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Electric Traction Engine

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JasonB18/09/2019 16:58:12
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They use these type of tracks cut to fit the wheel size and bolted through. The rubber strakes are vulcansied and cut just like tread on a forklift tyre.

Ron Laden18/09/2019 17:05:54
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Thanks Jason, seeing those tracks it makes perfect sense.

Ron Laden18/09/2019 18:30:44
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Going to have a go at grinding a radius form tool in the morning, not done one before so will see how it goes. I need it for the conrod and blending in the tapered rod to the rectangular small and big ends. I think the Minnie rod is produced from flat bar but I,m going with round bar and then mill the flats on the ends. I will use flat bar for the the big end strap but prefer round for the rod, should have material tomorrow.

Ron Laden19/09/2019 08:23:54
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Ground a radius form tool this morning, did it freehand so the rad wont be perfect but its not a million miles away checking it against a 8 mm hole. I,m sure it will be ok for blending in, quite enjoyed making it. I used a 360 diamond card around the cutting edge and there is approx 5 degrees front relief that came from the shape of the wheel so not knowing any different just went with that.

Tried it out on some brass which seemed ok and the conrod is EN1A so it should cope with that...I hope.

p.s. I just wondered with the radius of the work piece falling away from the tools cutting edge, maybe it didnt need any front relief..?

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Edited By Ron Laden on 19/09/2019 08:25:44

Edited By Ron Laden on 19/09/2019 08:44:19

Ron Laden19/09/2019 13:15:06
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Rear wheel rims..?

Obviously I am pinching most of the design from the Minnie but I have also sized some parts from the 1 inch Greenly and Steel model which is similar to the Minnie. At my scale (1.625 inch) the rear wheels come out at 9.75 inch from the Minnie but 9 inch from the Greenly. I was thinking of middle ground at 9.5 inch but having just found some 9 inch seamless steel tube at M-machine I am tempted to go 9 inch. There are a couple of advantages, the tube would fit on the lathe (just) and with a wall thickness of 30mm I could machine the webs so the rim/webs is a one piece part.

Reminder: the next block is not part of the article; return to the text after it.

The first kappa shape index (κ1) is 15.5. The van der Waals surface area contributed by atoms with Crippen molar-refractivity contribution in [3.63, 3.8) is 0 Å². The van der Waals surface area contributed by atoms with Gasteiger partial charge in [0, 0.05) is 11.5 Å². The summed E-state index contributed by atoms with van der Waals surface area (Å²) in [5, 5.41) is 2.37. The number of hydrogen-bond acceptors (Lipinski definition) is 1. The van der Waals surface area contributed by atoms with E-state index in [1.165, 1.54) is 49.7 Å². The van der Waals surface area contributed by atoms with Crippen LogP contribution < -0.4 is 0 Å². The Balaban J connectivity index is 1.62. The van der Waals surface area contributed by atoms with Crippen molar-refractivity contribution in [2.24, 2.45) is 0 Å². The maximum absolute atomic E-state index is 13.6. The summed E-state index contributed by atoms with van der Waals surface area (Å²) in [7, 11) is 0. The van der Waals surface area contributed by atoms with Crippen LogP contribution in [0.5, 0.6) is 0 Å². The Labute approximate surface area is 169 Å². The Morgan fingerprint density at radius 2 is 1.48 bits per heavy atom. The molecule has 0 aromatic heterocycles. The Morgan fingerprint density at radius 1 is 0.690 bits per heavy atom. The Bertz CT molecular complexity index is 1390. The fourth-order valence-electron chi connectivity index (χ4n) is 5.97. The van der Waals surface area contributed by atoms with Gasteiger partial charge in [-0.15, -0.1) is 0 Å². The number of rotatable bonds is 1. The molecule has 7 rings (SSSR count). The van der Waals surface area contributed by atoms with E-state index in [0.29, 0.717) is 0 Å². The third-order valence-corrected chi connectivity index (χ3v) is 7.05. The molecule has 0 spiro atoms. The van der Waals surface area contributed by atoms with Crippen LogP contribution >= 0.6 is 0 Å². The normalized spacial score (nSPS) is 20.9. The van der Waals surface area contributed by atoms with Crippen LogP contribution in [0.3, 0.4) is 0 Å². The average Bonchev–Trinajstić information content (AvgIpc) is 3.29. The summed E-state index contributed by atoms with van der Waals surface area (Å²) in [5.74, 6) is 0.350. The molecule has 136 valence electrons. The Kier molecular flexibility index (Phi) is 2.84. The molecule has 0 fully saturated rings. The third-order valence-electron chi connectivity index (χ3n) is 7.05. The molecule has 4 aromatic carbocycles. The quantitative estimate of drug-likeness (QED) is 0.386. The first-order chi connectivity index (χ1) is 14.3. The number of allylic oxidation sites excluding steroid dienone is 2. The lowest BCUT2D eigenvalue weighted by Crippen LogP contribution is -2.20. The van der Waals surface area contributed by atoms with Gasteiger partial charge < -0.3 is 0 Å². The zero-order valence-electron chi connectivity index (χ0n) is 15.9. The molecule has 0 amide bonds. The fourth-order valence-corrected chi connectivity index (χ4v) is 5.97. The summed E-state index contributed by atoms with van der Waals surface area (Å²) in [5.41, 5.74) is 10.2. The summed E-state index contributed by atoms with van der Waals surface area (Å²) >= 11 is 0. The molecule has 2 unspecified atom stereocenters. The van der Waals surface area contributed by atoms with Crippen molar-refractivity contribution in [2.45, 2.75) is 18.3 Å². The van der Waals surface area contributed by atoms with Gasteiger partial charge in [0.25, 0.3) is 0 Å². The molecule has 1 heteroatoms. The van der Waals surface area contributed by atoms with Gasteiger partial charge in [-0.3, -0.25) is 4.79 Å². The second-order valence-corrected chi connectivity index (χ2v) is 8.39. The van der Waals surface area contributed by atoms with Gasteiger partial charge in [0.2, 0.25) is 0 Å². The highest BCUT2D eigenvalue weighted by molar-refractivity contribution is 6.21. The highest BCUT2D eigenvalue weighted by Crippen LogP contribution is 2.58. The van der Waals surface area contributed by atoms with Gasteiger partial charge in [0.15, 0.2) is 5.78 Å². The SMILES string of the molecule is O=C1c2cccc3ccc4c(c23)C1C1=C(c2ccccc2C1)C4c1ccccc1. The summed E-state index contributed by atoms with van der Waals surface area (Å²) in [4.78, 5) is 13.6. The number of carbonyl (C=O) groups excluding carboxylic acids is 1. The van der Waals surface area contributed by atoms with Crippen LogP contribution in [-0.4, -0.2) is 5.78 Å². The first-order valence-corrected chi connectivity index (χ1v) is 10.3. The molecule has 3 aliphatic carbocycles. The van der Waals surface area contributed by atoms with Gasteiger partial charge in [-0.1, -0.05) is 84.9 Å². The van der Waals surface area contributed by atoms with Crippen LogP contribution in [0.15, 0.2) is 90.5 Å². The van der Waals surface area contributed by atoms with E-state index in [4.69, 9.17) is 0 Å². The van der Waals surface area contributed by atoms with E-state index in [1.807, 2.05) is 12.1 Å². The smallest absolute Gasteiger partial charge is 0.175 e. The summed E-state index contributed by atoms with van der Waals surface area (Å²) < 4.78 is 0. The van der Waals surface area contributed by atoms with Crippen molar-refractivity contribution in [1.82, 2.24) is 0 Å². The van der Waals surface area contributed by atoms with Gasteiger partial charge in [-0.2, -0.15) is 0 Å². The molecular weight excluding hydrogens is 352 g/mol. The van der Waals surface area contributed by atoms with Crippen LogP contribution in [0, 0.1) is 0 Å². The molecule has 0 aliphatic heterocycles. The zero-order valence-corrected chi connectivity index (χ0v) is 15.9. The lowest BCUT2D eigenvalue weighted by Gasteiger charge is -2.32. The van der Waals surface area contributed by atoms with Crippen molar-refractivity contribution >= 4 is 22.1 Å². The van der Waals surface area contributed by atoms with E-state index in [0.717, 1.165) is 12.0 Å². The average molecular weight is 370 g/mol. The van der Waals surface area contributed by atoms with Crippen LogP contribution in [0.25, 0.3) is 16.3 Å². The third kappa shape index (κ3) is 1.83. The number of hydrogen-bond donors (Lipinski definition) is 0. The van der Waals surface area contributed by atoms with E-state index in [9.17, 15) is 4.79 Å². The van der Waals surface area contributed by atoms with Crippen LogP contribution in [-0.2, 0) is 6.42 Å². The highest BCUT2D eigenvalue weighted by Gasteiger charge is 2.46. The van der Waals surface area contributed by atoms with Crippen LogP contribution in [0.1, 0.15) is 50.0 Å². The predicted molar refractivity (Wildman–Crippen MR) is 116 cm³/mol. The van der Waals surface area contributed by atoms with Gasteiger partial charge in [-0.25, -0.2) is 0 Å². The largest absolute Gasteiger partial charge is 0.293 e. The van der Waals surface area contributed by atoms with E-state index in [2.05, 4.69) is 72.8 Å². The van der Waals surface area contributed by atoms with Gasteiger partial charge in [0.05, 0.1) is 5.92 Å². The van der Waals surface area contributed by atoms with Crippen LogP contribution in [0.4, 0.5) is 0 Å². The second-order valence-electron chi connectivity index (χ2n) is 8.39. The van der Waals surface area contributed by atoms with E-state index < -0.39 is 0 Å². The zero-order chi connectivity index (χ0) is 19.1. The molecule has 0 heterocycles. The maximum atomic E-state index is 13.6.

I appreciate that it would be quite a lot of machining but I cant see why it couldnt be done. With rims at 2 inches wide cost would be about £30 each which I dont think is too bad.

I will think on it some more.

mal webber19/09/2019 22:31:01
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Hi Ron, just caught up on this build very interesting, I started building a 2inch scale minnie traction engine few years ago now[ still not finished yet ] the rear wheels I rolled out of 4mm plate and welded the t rings in, it's surprising how true you can get the wheel to run if you make your self a good wheel jig when fitting the spokes ,as for rivets lots of practice worked for me before I was happy with the out come.

Mal.

Ron Laden20/09/2019 08:22:36
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Thanks Mal, I am certainly finding it interesting though a traction engine is a big learning curve, well it is for me but Jason and Paul have helped a lot. I think a T/E is probably a great teacher on the machining front especially when you dont have too much experience as there is so much of it to do. I was thinking of a rolled rim and T rings welded in, but having found the 9 inch steel tube I think I am going to give that a go. A fair bit of machining but I wont need the rings or the welding, worth a try anyway.